Wednesday, November 17, 2004

Can the Dems get faithful?

From Hugh Hewitt's blog:

"...the New York Times runs "Some Democrats Believe the Party Should Get Religion." The article quotes Al From as he correctly frames the dilemma for Democrats: "You can't have everybody who goes to church vote Republican; you just can't." What From knows is that the key demographic that is causing heartburn for Dem strategists are Americans who attend church nearly every week. Forget what people label themselves. Categorize them by what they do. And in 2004, if they went to church (or synagogue) nearly every week, they voted overwhelmingly GOP. (George Barna has a different way of slicing it, but I prefer to chart folks by actions, not self-descriptions.)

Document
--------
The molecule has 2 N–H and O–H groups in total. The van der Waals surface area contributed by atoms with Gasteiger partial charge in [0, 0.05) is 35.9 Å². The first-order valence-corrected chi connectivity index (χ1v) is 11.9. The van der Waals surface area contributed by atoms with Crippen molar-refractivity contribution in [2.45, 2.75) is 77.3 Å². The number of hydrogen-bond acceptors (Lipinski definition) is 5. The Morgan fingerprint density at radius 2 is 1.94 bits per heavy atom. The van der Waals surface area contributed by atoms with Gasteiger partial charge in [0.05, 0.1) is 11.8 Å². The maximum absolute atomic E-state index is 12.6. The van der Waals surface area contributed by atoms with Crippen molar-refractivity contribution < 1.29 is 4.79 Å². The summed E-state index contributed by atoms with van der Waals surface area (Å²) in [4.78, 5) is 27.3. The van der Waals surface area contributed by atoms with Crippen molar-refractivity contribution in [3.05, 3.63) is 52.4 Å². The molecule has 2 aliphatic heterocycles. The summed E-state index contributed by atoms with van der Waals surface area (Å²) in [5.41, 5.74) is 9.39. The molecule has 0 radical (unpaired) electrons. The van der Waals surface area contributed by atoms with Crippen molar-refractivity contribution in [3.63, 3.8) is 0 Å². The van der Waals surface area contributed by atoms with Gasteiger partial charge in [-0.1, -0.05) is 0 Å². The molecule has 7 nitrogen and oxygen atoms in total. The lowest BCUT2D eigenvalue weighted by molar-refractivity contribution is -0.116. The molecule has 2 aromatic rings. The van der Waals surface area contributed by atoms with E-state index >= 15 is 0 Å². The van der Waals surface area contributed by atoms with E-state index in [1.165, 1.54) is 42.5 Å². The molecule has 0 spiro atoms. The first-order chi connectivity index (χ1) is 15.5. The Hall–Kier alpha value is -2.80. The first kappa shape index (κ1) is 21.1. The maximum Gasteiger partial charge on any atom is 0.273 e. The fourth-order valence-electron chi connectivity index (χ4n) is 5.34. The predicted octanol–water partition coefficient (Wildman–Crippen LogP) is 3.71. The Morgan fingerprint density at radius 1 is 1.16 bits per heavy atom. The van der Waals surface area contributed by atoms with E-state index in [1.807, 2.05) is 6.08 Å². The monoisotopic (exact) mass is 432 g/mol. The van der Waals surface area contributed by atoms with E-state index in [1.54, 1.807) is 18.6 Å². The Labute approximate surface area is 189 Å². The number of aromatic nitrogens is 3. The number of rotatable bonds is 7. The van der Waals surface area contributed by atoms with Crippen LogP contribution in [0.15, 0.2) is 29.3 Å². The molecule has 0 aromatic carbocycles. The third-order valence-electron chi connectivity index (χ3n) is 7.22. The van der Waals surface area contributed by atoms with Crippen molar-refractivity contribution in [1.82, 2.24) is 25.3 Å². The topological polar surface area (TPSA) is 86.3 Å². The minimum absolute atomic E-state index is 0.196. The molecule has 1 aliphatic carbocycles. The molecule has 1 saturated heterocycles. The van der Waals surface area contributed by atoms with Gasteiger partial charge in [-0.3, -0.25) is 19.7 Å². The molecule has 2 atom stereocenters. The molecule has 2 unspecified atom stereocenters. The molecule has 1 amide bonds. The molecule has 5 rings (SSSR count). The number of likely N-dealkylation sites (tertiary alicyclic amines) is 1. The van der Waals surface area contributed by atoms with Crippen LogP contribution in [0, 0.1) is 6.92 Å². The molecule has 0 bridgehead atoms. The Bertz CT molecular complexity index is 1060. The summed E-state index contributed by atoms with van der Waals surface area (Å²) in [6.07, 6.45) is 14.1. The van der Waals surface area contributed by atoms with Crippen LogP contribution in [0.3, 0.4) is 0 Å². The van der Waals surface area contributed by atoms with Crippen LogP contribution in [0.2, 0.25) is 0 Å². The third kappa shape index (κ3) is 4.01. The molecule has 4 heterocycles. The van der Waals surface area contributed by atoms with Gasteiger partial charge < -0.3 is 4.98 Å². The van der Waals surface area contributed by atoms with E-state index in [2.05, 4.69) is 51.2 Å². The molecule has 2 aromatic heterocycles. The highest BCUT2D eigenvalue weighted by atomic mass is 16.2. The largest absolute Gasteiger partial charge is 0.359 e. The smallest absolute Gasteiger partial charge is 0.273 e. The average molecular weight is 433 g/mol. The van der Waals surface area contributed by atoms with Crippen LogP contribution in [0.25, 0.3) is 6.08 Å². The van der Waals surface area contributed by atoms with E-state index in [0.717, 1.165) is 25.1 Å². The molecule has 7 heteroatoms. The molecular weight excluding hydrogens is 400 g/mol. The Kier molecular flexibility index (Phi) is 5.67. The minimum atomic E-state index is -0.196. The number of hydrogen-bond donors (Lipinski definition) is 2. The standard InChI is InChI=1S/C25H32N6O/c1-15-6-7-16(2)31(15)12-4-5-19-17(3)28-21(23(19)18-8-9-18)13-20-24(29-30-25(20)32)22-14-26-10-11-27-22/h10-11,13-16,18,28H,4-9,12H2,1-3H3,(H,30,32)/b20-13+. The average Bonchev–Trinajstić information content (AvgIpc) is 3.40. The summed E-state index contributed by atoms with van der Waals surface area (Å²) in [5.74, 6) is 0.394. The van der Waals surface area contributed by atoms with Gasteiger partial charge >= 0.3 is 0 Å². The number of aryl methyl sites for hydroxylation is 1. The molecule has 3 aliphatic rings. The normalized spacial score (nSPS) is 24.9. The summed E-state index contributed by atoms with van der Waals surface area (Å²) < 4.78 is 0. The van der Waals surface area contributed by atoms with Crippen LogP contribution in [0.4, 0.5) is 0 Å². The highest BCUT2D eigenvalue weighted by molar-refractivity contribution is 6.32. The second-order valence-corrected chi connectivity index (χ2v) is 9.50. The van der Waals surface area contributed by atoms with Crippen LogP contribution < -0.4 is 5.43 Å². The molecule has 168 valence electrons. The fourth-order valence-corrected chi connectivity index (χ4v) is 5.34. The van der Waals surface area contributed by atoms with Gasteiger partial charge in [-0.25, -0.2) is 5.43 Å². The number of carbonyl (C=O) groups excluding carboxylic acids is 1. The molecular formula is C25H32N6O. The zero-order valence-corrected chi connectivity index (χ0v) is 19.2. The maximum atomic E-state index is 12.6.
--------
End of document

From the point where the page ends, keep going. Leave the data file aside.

The problem for Democrats are that the people who attend church every week overwhelmingly believe that abortion is wrong and that marriage is an institution reserved for one man and one woman. (I don't have data on this --it is just my hunch. I'd love to have confirming or counter-data sent to me.)

Which means all the declarations about the Dems' need to broaden their appeal are meaningless unless and until the Dems speak convincingly on the subject of abortion or marriage. The party cannot for reasons related to the influence of its pro-choice, pro-gay marriage elites, so there is no chance of closing the "religion gap." An honest article would have reported this, instead of suggesting that Hillary could close the religion gap by declaiming against partial birth abortion. Rudy Guiliani might be able to satisfy Iowa primary voters with some statements like that, but Hillary couldn't persuade regular church attenders with such posturing."


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